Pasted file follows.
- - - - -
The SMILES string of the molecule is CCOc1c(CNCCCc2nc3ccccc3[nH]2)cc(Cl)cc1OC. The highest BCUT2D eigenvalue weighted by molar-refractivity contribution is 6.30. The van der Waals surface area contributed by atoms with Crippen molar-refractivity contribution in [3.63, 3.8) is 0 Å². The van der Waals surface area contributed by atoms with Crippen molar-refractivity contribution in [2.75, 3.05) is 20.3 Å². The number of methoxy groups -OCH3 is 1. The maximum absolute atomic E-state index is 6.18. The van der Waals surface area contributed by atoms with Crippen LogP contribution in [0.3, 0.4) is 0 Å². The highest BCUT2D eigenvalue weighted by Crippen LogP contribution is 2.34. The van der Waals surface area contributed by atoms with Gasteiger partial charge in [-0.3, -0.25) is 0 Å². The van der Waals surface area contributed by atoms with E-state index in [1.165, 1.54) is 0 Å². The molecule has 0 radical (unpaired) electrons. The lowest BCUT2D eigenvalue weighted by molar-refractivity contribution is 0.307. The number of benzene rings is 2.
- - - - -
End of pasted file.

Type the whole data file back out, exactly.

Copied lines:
The SMILES string of the molecule is CCOc1c(CNCCCc2nc3ccccc3[nH]2)cc(Cl)cc1OC. The highest BCUT2D eigenvalue weighted by molar-refractivity contribution is 6.30. The van der Waals surface area contributed by atoms with Crippen molar-refractivity contribution in [3.63, 3.8) is 0 Å². The van der Waals surface area contributed by atoms with Crippen molar-refractivity contribution in [2.75, 3.05) is 20.3 Å². The number of methoxy groups -OCH3 is 1. The maximum absolute atomic E-state index is 6.18. The van der Waals surface area contributed by atoms with Crippen LogP contribution in [0.3, 0.4) is 0 Å². The highest BCUT2D eigenvalue weighted by Crippen LogP contribution is 2.34. The van der Waals surface area contributed by atoms with Gasteiger partial charge in [-0.3, -0.25) is 0 Å². The van der Waals surface area contributed by atoms with E-state index in [1.165, 1.54) is 0 Å². The molecule has 0 radical (unpaired) electrons. The lowest BCUT2D eigenvalue weighted by molar-refractivity contribution is 0.307. The number of benzene rings is 2.